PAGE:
The Digital Library of Georgia has released the Savannah Historic Newspapers Archive online. This is way cool to access these primary sources. The following is a press release: The Digital Library of Georgia is pleased to announce the availability of a new online resource: The Savannah Historic Newspapers Archive. http://dlg.galileo.usg.edu/savnewspapers The Savannah Historic Newspapers Archive provides online […]
The following is a guest post from Michael Cronin who is the Founder and CEO of Gettysburg Flag Works ——————————— When we think of American flags, “red, white and blue” is probably the first thing that comes to mind. When it comes to civil war flags, this is still the case, but the faithful red, […]
I received the following the other day and thought I would share. Please help if you can. _____________________________________________________ National History Day in Pennsylvania needs your help! Each year, NHD in PA supports the Pennsylvania Delegation to the Kenneth E. Behring National History Day Contest at the University of Maryland by covering student entry fees for […]
Quick post today on The Gettysburg Project The purpose of the Gettysburg Project Site is to enhance public awareness and appreciation of the Battle of Gettysburg and The Gettysburg Address through the song “Gettysburg,” other Civil War inspired music, and links to other Gettysburg Memorial websites and blogs. The song Gettysburg was inspired by the […]
Here are some fun Battle of Gettysburg related statistics to use with your students: Between the two armies there were approximately 72,243 horses present. Of these, nearly 3,000 – 5,000 were killed. What percentage was killed? Each horse requires 10 gallons of water per day, making the water needs for just the horses 722,430 gallons […]
President Abraham Lincoln wrote this touching letter of condolence to the daughter of his long-time friend, William McCullough. During Lincoln’s law circuit days, McCullough was sheriff and clerk of the McLean County Circuit Court in Bloomington, Illinois. Early in the Civil War he helped organize the Fourth Illinois Cavalry, which he served as Lieutenant Colonel. […]
I was recently asked to review the Timeline Civil War app for the iPad and to put it simply, this is a really good and enjoyable app. This app is packed with tons of information, images, primary sources, maps and various texts. Key features on Timeline Civil War include: A unique interactive timeline that allows […]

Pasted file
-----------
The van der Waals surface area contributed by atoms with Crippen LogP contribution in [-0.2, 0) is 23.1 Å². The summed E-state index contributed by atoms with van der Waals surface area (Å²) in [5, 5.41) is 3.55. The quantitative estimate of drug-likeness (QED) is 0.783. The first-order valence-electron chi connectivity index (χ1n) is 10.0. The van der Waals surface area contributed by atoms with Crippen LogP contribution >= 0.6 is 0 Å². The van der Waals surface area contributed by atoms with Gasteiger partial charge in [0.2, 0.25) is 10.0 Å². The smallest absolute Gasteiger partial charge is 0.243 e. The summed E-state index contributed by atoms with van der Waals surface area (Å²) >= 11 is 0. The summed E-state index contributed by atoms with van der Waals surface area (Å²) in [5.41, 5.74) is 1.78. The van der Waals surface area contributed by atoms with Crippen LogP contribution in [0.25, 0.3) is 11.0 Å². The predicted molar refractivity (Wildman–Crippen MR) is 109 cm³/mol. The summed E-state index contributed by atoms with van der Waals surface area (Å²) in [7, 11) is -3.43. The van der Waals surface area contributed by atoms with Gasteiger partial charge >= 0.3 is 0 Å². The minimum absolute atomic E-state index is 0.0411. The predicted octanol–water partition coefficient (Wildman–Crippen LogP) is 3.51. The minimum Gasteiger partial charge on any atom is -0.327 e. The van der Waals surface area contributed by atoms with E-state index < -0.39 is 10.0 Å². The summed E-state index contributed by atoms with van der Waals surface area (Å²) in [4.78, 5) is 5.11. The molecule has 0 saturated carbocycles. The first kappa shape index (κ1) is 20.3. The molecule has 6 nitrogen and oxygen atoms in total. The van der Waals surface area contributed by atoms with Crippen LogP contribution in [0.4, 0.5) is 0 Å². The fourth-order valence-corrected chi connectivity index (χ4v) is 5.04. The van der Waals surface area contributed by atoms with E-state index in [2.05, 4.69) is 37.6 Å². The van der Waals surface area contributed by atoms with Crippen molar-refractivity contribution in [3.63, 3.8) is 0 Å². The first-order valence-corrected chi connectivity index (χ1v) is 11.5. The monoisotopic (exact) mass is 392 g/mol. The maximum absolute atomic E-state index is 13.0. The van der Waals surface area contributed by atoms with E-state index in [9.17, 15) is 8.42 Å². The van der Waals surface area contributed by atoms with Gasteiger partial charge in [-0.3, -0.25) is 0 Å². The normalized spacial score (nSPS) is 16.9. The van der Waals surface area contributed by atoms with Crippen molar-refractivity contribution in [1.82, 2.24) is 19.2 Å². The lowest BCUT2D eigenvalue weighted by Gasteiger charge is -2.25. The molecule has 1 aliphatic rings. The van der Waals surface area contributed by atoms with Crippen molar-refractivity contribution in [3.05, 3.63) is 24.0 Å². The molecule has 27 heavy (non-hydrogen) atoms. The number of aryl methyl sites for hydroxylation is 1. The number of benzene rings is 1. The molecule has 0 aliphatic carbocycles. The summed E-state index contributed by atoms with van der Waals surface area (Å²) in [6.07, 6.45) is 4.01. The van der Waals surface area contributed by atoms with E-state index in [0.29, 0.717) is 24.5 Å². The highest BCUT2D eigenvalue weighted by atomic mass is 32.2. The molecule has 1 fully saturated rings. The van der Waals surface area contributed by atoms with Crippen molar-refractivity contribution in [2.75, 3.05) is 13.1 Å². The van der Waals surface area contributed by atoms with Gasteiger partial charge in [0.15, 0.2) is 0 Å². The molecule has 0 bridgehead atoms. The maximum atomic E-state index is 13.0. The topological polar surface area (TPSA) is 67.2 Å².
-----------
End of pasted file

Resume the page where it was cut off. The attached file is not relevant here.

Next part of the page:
I’m finally getting an opportunity to catch up on some reading and have another book review for you. Lincoln’s Code: The laws of War in American History by Yale Law Professor John Fabian Witt is a “story of how slavery and the Emancipation Proclamation helped shape the modern laws of armed conflict, and how a […]
I recently had the opportunity to read Allen C. Guelzo`s latest work, Gettysburg: The Last Invasion. Guelzo is the Henry R. Luce Professor of the Civil War Era and the author of Lincoln’s Emancipation Proclamation: The End of Slavery in America and Abraham Lincoln: Redeemer President, both winners of the Lincoln Prize. According the the publisher: GETTYSBURG is […]
I had an opportunity to spend some time in Gettysburg during the 150th anniversary celebration. What a very cool experience to be in that historic spot at that time. I really can’t explain it but even though we, as a family, go there about once a month, there was something about being on the battlefield […]
“Middle School Students Create Vodcasts about Civil War History in Gettysburg” By Shuan Butcher, Director of Communications — Journey Through Hallowed Ground Partnership Now that the dust has settled from the 150th commemoration of the Battle of Gettysburg, how doe the stories continue to be told for and by the next generation of leaders, historians, […]